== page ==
What’s Hot in Workers’ Comp, Vol. 28, No. 6, June 2024

What’s Hot In Workers’ Comp - News and Results*


Lela Eke (Roseland, NJ) was a co-presenter at the New Jersey Workers’ Compensation May Day Seminar on May 1. She spoke in Hackensack Court about “The Intersection of Implicit Bias and Microaggressions in the Legal Workplace and Workers’ Compensation.”

Kiara Hartwell (Mount Laurel, NJ) was a panelist at the Bridgeton Workers’ Compensation Court’s “Workers’ Compensation May Day Seminar” on May 1. Kiara discussed the discovery rules, including conditions allowable for discovery and certification of pre-existing condition, and subpoenas.


Greg Bartley (Roseland, NJ) successfully defended a motion to implead a staffing company. The petitioner’s company, where he was injured, admitted the accident, paid for medical treatment and temporary disability benefits, and also moved the case to permanency with an agreed-to settlement. Approximately four and a half years into the case, the company filed a motion to implead the staffing company, alleging dual employment. Greg opposed the motion, arguing that there was no contractual agreement to implead and, also, on the fairness side—that waiting over four years to file such a motion was unduly prejudicial. The petitioner’s company provided an alleged contract to support the motion to implead, and Greg argued it was not a contract but, rather, a nebulous one-page letter that did not even mention either party. The judge agreed and indicated that there was every likelihood that the motion would be denied if litigated. As a result, within a week, the petitioner’s attorney advised that they were withdrawing the motion and moving ahead with the previously agreed upon settlement.

Tony Natale (King of Prussia, PA) successfully defended a Claim Petition for a Philadelphia-based vitamin/supplement producer, securing a complete defense verdict. The claimant alleged exposure to hazardous chemicals at the work place when a batch of a proprietary blend of chemicals splashed into her face, eyes, nose, and mouth during the course and scope of her employment. The claimant alleged inhalation and dermatologic injuries, causing total and full disability. The parties presented competing medical evidence on the nature of injury and the claimant’s disability status. The court found that the employer’s evidence, which included medical treatment records and expert opinions, supported no identifiable injury whatsoever by a preponderance of the evidence. This was highlighted in Tony’s cross-examination of the claimant’s medical expert. The court further found the claimant to be less than credible based on her inability to recall the facts pertaining to the injury on cross-examination and her failure to follow up with her treating physicians after the incident.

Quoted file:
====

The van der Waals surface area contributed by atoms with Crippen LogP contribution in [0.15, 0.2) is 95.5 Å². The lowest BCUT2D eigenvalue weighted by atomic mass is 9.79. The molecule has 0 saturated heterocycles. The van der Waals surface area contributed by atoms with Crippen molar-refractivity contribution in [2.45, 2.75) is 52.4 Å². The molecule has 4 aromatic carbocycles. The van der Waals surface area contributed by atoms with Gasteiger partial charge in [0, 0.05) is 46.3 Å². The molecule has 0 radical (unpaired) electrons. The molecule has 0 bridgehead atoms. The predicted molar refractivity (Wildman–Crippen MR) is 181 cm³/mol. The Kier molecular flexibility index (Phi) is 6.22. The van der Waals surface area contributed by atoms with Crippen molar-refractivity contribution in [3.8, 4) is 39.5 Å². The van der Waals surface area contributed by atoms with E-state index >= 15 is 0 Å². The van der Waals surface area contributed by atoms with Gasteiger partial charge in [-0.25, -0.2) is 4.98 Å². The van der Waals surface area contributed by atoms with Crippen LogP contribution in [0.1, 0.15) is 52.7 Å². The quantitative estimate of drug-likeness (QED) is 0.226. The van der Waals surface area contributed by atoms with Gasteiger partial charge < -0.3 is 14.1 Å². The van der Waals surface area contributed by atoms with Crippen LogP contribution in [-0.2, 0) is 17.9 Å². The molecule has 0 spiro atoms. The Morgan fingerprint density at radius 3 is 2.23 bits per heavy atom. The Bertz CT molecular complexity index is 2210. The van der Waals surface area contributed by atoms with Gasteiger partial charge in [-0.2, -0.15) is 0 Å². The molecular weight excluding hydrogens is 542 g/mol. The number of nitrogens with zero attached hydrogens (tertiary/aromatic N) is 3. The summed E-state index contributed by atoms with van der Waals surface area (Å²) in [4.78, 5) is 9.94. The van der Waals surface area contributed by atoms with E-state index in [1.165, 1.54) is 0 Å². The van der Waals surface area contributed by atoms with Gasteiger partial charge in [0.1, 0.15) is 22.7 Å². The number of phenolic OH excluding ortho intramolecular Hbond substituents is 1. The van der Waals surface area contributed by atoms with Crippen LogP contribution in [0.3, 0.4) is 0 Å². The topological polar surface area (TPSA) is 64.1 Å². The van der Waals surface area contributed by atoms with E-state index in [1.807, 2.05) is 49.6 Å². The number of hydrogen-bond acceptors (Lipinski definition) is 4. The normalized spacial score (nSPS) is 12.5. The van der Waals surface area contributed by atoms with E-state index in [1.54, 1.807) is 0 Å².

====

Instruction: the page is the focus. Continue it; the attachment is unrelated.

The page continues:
Michele Punturi (Philadelphia, PA) successfully prosecuted a Termination Petition, a Petition to Review Compensation Benefits and defended a Petition to Review Compensation Benefits on behalf of a well-known local hospital. Michele’s evidence included a comprehensive physical examination by a Board Certified orthopedic surgeon and a records review of all MRIs pre- and post-injury. She also cross-examined the claimant, where she established that the claimant’s pre-existing condition, contrary to her testimony, was active up to seven days prior to the work injury and her complaints contradicted her medical providers, none of whom could support a mechanism of injury beyond sprain/strain, contusion of the lumbar and cervical spine. In addition, Michele presented surveillance capturing the claimant’s physical activity for a significant time period without any observable difficulty or use of any orthopedic devices. Michele established that the claimant’s medical evidence completely failed to support that her disability has or had any relationship to her work injury. 

Kelly Scifres (Jacksonville, FL) obtained a workers’ compensation defense verdict on behalf of an employer/carrier in a previously compensable claim by proving the claimant knowingly and intentionally made false, fraudulent, and misleading statements under oath during two depositions, and to two authorized treating providers, which were contradicted by surveillance and other evidence, ultimately barring the claimant from further benefits. The case involved multiple expert and fact witness testimony and presentation of multiple days of surveillance to the court. 

*Prior Results Do Not Guarantee a Similar Outcome 


What’s Hot in Workers’ Comp, Vol. 28, No. 6, June 2024, is prepared by Marshall Dennehey to provide information on recent legal developments of interest to our readers. This publication is not intended to provide legal advice for a specific situation or to create an attorney-client relationship. We would be pleased to provide such legal assistance as you require on these and other subjects when called upon. ATTORNEY ADVERTISING pursuant to New York RPC 7.1 Copyright © 2024 Marshall Dennehey, all rights reserved. No part of this publication may be reprinted without the express written permission of our firm. For reprints or inquiries, or if you wish to be removed from this mailing list, contact tamontemuro@mdwcg.com.